I had a house full of out of town friends visiting this past weekend and it sure was fun to catch up with people I hadn’t seen in quite a few years, some in over 15 years, which was prior to beginning my professional dog training career. When someone finds out what I now do for a living, it’s not unusual for them to say, “Hey, can I ask you a question about my dog?” When I have the time, I do like to at least give someone a few quick tips and this weekend I did have the time.
But I want my dog to stop…..
My friend went on to lament about the way his large 80 pound mixed-breed dog frequently walked up to him and leaned against his leg. It was an affectionate lean, but with 80 pounds of dog against a leg, it can knock one off balance if you’re not really prepared for the lean. And for my friend’s grandchildren, it could be unsettling, even though it was an affectionate gesture from the dog. So he asked, “How do I get my dog to stop leaning on me?” My reply was “If you don’t want your dog to lean on you, what would you like him to do instead?” You should have seen the inquisitive look on my friend’s face.
An incompatible behavior?
My question “what would you like him to do instead” was a hint at training an incompatible behavior. Training an incompatible behavior is a technique used in behavior therapy with children and also used in dog training. The goal is to identify a behavior that’s incompatible with or cannot occur at the same time as the “problem” behavior. The focus is on replacing unwanted behaviors with behaviors you DO want your dog to do.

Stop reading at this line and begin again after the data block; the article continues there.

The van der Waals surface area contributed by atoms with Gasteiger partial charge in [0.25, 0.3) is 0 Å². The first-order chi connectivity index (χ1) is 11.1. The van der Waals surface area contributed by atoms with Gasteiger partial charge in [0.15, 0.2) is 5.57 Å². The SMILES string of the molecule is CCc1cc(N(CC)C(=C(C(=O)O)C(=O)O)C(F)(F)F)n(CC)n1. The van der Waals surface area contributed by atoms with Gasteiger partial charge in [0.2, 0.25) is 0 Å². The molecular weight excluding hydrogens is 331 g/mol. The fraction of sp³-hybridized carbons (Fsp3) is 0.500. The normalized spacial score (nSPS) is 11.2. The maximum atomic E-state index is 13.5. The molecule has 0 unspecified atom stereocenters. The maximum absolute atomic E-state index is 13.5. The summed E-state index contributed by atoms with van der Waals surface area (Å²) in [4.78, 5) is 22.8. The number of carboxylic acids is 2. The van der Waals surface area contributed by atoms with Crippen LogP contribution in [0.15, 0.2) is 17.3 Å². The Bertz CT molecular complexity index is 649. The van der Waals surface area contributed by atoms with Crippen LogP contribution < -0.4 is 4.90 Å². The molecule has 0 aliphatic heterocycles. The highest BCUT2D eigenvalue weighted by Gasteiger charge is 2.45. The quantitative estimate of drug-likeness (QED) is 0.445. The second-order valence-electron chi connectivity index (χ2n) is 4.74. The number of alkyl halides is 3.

We use it all the time in our own home. I don’t want my dogs to counter surf, so I train each of them to sit quietly outside the entrance to the kitchen. If they’re sitting outside the kitchen, they can’t be counter surfing (or eating the cats’ food).
In my friend’s case of “the leaning dog,” I suggested he get to work teaching his dog to sit and reinforcing the heck out of that sit each and every time the dog sat. With all that frequent reinforcement (reinforcement is what drives behavior), it wouldn’t take long at all for that sit to become really solid and he could then add the verbal cue “sit” and his dog would easily sit for him. Then the next time his dog waltzed up to him, before the dog leaned, he could cue to the dog to “sit” thereby preventing the leaning. If the dog is sitting, the dog can’t be leaning on his leg.
The rest of the story….it worked!
A couple weeks after my conversation with my friend, he emailed to say, “Lisa, thanks for the dog training advice, which instantly worked. Flip (the leaner) has not leaned on me since I did the technique you mentioned; amazing.” Yes, the power of training an incompatible behavior!
It’s so very tempting to yell “No!” or “Stop!” or other verbal reprimand to a dog when we don’t want a dog to do something. But what has that taught the dog? Nothing. All that yelling becomes nothing more than an interrupter and can be considered nagging (to a child or a dog). I’d much prefer to calmly ask my dog “to do” something than become the nagging human.
So the next time your dog is doing something that’s not to your liking, ask yourself this question, “What would I like him to do instead?” and train that!
Lisa Lyle Waggoner is a CPDT-KA, a CSAT (Certified Separation Anxiety Trainer), a Pat Miller Certified Trainer Level 2, Faculty for the Victoria Stilwell Academy of Dog Training and Behavior, a dog*tec Certified Professional Dog Walker and the founder of Cold Nose College in Murphy, North Carolina. She enjoys providing behavior consulting and training solutions to clients in the tri-state area of North Carolina, Georgia and Tennessee, as well as offering educational opportunities and distance consults for clients, dog trainers and dog hobbyists throughout the U.S. www.coldnosecollege.com